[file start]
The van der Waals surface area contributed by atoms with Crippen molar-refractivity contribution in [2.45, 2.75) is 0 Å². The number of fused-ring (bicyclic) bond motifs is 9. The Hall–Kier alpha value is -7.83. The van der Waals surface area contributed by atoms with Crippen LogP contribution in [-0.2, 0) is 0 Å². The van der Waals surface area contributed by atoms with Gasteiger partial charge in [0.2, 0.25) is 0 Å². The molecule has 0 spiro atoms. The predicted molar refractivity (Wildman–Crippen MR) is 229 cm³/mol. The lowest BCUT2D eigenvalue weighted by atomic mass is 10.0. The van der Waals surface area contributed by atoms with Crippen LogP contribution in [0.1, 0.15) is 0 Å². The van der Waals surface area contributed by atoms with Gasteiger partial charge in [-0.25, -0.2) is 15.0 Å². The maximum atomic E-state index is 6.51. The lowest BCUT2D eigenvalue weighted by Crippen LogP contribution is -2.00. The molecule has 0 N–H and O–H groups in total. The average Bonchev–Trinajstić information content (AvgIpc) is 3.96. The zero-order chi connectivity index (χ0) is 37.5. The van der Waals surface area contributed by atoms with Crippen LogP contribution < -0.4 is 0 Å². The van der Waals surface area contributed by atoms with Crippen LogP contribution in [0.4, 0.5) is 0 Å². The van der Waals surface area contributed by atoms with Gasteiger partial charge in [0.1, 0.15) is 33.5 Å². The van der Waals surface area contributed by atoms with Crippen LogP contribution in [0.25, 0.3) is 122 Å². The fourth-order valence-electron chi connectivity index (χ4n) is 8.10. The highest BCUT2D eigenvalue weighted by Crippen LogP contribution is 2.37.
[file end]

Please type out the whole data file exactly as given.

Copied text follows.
The van der Waals surface area contributed by atoms with Crippen molar-refractivity contribution in [2.45, 2.75) is 0 Å². The number of fused-ring (bicyclic) bond motifs is 9. The Hall–Kier alpha value is -7.83. The van der Waals surface area contributed by atoms with Crippen LogP contribution in [-0.2, 0) is 0 Å². The van der Waals surface area contributed by atoms with Gasteiger partial charge in [0.2, 0.25) is 0 Å². The molecule has 0 spiro atoms. The predicted molar refractivity (Wildman–Crippen MR) is 229 cm³/mol. The lowest BCUT2D eigenvalue weighted by atomic mass is 10.0. The van der Waals surface area contributed by atoms with Crippen LogP contribution in [0.1, 0.15) is 0 Å². The van der Waals surface area contributed by atoms with Gasteiger partial charge in [-0.25, -0.2) is 15.0 Å². The maximum atomic E-state index is 6.51. The lowest BCUT2D eigenvalue weighted by Crippen LogP contribution is -2.00. The molecule has 0 N–H and O–H groups in total. The average Bonchev–Trinajstić information content (AvgIpc) is 3.96. The zero-order chi connectivity index (χ0) is 37.5. The van der Waals surface area contributed by atoms with Crippen LogP contribution < -0.4 is 0 Å². The van der Waals surface area contributed by atoms with Crippen LogP contribution in [0.4, 0.5) is 0 Å². The van der Waals surface area contributed by atoms with Gasteiger partial charge in [0.1, 0.15) is 33.5 Å². The van der Waals surface area contributed by atoms with Crippen LogP contribution in [0.25, 0.3) is 122 Å². The fourth-order valence-electron chi connectivity index (χ4n) is 8.10. The highest BCUT2D eigenvalue weighted by Crippen LogP contribution is 2.37.